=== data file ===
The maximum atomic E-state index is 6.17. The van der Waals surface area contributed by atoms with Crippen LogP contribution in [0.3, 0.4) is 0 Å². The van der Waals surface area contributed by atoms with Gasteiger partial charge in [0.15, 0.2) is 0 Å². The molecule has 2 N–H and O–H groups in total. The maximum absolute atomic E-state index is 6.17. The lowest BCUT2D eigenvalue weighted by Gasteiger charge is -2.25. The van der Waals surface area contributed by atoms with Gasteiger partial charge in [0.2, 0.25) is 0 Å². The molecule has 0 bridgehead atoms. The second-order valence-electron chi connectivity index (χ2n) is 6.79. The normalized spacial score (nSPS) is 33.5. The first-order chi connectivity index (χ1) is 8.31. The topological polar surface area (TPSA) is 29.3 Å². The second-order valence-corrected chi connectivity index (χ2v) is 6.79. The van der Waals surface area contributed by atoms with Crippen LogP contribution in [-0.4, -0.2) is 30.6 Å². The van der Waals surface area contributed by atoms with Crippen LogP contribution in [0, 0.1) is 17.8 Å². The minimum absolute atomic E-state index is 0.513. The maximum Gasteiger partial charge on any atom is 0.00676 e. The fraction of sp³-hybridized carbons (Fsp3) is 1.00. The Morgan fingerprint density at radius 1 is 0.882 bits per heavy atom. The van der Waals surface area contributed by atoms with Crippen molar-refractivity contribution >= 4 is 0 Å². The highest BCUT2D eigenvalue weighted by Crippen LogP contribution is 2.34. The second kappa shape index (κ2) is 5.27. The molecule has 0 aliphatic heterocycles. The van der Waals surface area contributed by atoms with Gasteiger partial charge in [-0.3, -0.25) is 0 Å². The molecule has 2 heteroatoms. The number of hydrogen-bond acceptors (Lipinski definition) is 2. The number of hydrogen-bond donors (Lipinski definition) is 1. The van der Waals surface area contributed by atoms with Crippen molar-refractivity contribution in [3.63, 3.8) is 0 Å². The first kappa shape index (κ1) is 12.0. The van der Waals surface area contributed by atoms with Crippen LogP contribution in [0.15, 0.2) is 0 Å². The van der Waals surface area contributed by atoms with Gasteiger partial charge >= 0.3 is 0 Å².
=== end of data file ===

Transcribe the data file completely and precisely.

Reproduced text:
The maximum atomic E-state index is 6.17. The van der Waals surface area contributed by atoms with Crippen LogP contribution in [0.3, 0.4) is 0 Å². The van der Waals surface area contributed by atoms with Gasteiger partial charge in [0.15, 0.2) is 0 Å². The molecule has 2 N–H and O–H groups in total. The maximum absolute atomic E-state index is 6.17. The lowest BCUT2D eigenvalue weighted by Gasteiger charge is -2.25. The van der Waals surface area contributed by atoms with Gasteiger partial charge in [0.2, 0.25) is 0 Å². The molecule has 0 bridgehead atoms. The second-order valence-electron chi connectivity index (χ2n) is 6.79. The normalized spacial score (nSPS) is 33.5. The first-order chi connectivity index (χ1) is 8.31. The topological polar surface area (TPSA) is 29.3 Å². The second-order valence-corrected chi connectivity index (χ2v) is 6.79. The van der Waals surface area contributed by atoms with Crippen LogP contribution in [-0.4, -0.2) is 30.6 Å². The van der Waals surface area contributed by atoms with Crippen LogP contribution in [0, 0.1) is 17.8 Å². The minimum absolute atomic E-state index is 0.513. The maximum Gasteiger partial charge on any atom is 0.00676 e. The fraction of sp³-hybridized carbons (Fsp3) is 1.00. The Morgan fingerprint density at radius 1 is 0.882 bits per heavy atom. The van der Waals surface area contributed by atoms with Crippen molar-refractivity contribution >= 4 is 0 Å². The highest BCUT2D eigenvalue weighted by Crippen LogP contribution is 2.34. The second kappa shape index (κ2) is 5.27. The molecule has 0 aliphatic heterocycles. The van der Waals surface area contributed by atoms with Gasteiger partial charge in [-0.3, -0.25) is 0 Å². The molecule has 2 heteroatoms. The number of hydrogen-bond acceptors (Lipinski definition) is 2. The number of hydrogen-bond donors (Lipinski definition) is 1. The van der Waals surface area contributed by atoms with Crippen molar-refractivity contribution in [3.63, 3.8) is 0 Å². The first kappa shape index (κ1) is 12.0. The van der Waals surface area contributed by atoms with Crippen LogP contribution in [0.15, 0.2) is 0 Å². The van der Waals surface area contributed by atoms with Gasteiger partial charge >= 0.3 is 0 Å².